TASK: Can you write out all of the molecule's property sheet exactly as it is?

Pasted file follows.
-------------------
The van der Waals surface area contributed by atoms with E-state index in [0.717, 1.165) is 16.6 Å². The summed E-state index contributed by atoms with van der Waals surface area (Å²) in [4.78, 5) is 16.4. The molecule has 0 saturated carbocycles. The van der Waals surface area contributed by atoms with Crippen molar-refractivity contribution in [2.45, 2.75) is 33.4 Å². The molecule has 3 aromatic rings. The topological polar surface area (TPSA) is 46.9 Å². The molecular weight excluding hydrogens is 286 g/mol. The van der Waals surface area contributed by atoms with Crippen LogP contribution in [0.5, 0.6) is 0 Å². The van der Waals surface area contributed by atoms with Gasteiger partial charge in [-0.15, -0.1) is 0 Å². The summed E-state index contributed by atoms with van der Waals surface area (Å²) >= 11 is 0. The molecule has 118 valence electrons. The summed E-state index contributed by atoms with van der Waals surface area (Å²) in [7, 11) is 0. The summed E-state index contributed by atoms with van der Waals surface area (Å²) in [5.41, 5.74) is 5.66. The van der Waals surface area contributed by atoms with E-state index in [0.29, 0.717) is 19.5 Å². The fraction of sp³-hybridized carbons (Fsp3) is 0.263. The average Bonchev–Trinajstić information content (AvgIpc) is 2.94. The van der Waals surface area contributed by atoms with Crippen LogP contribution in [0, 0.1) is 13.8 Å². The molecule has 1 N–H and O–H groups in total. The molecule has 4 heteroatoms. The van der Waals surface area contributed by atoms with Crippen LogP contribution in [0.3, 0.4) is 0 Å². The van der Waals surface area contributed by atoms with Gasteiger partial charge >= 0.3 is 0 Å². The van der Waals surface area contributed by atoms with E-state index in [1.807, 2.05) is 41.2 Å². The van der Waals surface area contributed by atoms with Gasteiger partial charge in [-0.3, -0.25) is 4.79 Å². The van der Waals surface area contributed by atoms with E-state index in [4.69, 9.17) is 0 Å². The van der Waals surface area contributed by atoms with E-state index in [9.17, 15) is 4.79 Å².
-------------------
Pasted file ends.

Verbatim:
The van der Waals surface area contributed by atoms with E-state index in [0.717, 1.165) is 16.6 Å². The summed E-state index contributed by atoms with van der Waals surface area (Å²) in [4.78, 5) is 16.4. The molecule has 0 saturated carbocycles. The van der Waals surface area contributed by atoms with Crippen molar-refractivity contribution in [2.45, 2.75) is 33.4 Å². The molecule has 3 aromatic rings. The topological polar surface area (TPSA) is 46.9 Å². The molecular weight excluding hydrogens is 286 g/mol. The van der Waals surface area contributed by atoms with Crippen LogP contribution in [0.5, 0.6) is 0 Å². The van der Waals surface area contributed by atoms with Gasteiger partial charge in [-0.15, -0.1) is 0 Å². The summed E-state index contributed by atoms with van der Waals surface area (Å²) >= 11 is 0. The molecule has 118 valence electrons. The summed E-state index contributed by atoms with van der Waals surface area (Å²) in [7, 11) is 0. The summed E-state index contributed by atoms with van der Waals surface area (Å²) in [5.41, 5.74) is 5.66. The van der Waals surface area contributed by atoms with E-state index in [0.29, 0.717) is 19.5 Å². The fraction of sp³-hybridized carbons (Fsp3) is 0.263. The average Bonchev–Trinajstić information content (AvgIpc) is 2.94. The van der Waals surface area contributed by atoms with Crippen LogP contribution in [0, 0.1) is 13.8 Å². The molecule has 1 N–H and O–H groups in total. The molecule has 4 heteroatoms. The van der Waals surface area contributed by atoms with Crippen LogP contribution in [0.3, 0.4) is 0 Å². The van der Waals surface area contributed by atoms with Gasteiger partial charge >= 0.3 is 0 Å². The van der Waals surface area contributed by atoms with E-state index in [1.807, 2.05) is 41.2 Å². The van der Waals surface area contributed by atoms with Gasteiger partial charge in [-0.3, -0.25) is 4.79 Å². The van der Waals surface area contributed by atoms with E-state index in [4.69, 9.17) is 0 Å². The van der Waals surface area contributed by atoms with E-state index in [9.17, 15) is 4.79 Å².